Across the 20 years and six studio albums of Gorillaz, the characters have evolved with their stories. Noodle has grown up and become a woman (“which is something cartoon characters tend not to do,” Jamie says) and 2-D has transformed from a delicate wallflower into an extremely confident adult.
In fact, on their latest record, The Now Now (released in June 2018), 2-D’s confidence has become a problematic arrogance. He has dominated interviews this year, answering questions with fired-up but vague declarations that make no sense under inspection.
“I am able to see into the heart of things,” he said in an interview with Noisey, “like one of those X-rays at the airport where they look at your pants.”
“I guess there’s a lesson in there,” Jamie explains, “which is that sometimes to not believe in yourself is a good thing. Not having too much confidence can keep you grounded, and keep you focused on the most important things, which is your work and your art. That’s what you must focus on, not yourself.
“That’s why I draw pictures, you know?” he continues. “People look at my pictures and everything I need to say or express is in there somewhere. I couldn’t get on stage every night and do what Damon does, because that’s not me. I’m always impressed when someone can do that – be in the public eye and everyone knows you, but not let your ego take control, because then you lose control.”
To keep the Gorillaz-universe alive, each album starts with a storyline on what the characters will be up to and how they will act.
It usually forms in the same way. While the music is being created, Jamie, Damon and Remi Kabaka Jr. (drummer for the band since 2000) thrash out themes and ideas, talking endlessly about “what we’re into, what we’re not into, what’s going on in the fucking world, what we wanna say, blah blah blah. It’s all quite open and nothing is forced,” Jamie says.
These conversations then inform his first drawings for the campaign, which are go to a team of writers who work on structuring and expanding the story.
Once an album campaign is underway, Jamie is in a constant state of drawing. New sketches, artworks, storyboards, video ideas, merchandise, tweaking, designing, changing.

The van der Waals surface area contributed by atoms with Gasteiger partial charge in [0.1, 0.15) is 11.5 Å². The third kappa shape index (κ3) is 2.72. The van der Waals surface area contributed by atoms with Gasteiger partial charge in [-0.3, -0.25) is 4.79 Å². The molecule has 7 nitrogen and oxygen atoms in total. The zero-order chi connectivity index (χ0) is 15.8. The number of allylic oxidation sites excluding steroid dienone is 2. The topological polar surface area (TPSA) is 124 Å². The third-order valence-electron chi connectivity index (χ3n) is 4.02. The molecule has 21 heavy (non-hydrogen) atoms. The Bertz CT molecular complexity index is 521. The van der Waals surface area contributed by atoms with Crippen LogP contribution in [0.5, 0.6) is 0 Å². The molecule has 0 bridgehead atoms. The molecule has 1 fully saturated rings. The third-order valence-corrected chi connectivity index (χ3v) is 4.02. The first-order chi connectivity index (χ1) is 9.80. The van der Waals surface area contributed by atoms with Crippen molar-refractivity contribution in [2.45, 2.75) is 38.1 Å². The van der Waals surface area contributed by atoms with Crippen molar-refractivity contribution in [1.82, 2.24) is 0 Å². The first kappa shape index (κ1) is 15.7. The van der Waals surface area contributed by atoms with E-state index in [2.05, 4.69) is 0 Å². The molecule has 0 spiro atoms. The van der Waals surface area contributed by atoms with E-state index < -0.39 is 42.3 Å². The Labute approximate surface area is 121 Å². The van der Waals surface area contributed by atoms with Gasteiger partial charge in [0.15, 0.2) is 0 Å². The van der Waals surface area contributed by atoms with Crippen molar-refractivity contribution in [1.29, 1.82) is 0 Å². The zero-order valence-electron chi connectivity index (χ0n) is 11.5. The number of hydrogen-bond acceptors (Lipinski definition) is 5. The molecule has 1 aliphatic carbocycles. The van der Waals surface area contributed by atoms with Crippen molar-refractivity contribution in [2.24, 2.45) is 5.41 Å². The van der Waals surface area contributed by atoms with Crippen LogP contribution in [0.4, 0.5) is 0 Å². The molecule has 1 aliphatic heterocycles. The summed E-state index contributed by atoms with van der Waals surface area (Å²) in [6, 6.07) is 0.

In 2017, he helped to envision a virtual reality video for their single Saturnz Barz in which they created a surreal 360 degree haunted house experience for fans to explore. It broke the record for YouTube’s biggest debut of a VR video, being viewed more than three million times in the first 48 hours. Jamie remembers it as a period of “crashed computers” and “scratching of heads.”
“Just doing a video requires a ton of drawings, usually drawings that never get seen because they go straight into animation,” he explains.
As a result, the total body of work he makes for each album is monumental. It’s no surprise that Gorillaz have as rich a legacy in the art world as they do in the music world. Search the visual social network DeviantArt for the word “Gorillaz” and you’ll find 133,120 results of Hewlett-inspired art.
Over the decades, he’s developed working practices that keep him excited about the project. For each album cycle he decides on a brand new illustration style. For example, on their album Humanz he focused on collage, whereas The Now Now has been about black lines and flat color.
He spends the entire album campaign trying to master that style. For most of the duration, this is exhilarating. But as it reaches the final months (Gorillaz have released two back-to-back albums in the last 18 months) he becomes, well, “not tired of it,” he insists, “because I love doing Gorillaz. But that peak of when I’m really in the zone has passed.”
He hates looking at the computer right now. It gives him headaches, and he’s convinced it’s making him go blind. More and more he finds himself craving time away from it. Today he came back from the art store with two big canvases and a load of new paint. He’s about to get started on something entirely new and offline, but he has no idea what.
In 2017 Taschen released a 426-page retrospective of his life’s work – the first ever collection of his art in book form. Flicking through it, you can see the motifs that underpin his style.
A Hewlett-universe is usually a grimy and dystopian place to be, where the only relic of ordinary civilization is the juvenile yet comforting sense of humor that hangs in the air. Monkeys and apes haunt his characters, whether it’s in their bulging noses or protruding mouths. He sees things with a sharp eye, both in the jagged and angular shape of teeth, fingers and joints, but also in the voguish way his characters are dressed.
The attention to detail is almost manic, from the inventive placement of buttons on a jacket to the way socks hang in a certain way around ankles. He is punk and manga all at once, and also, sometimes, neither.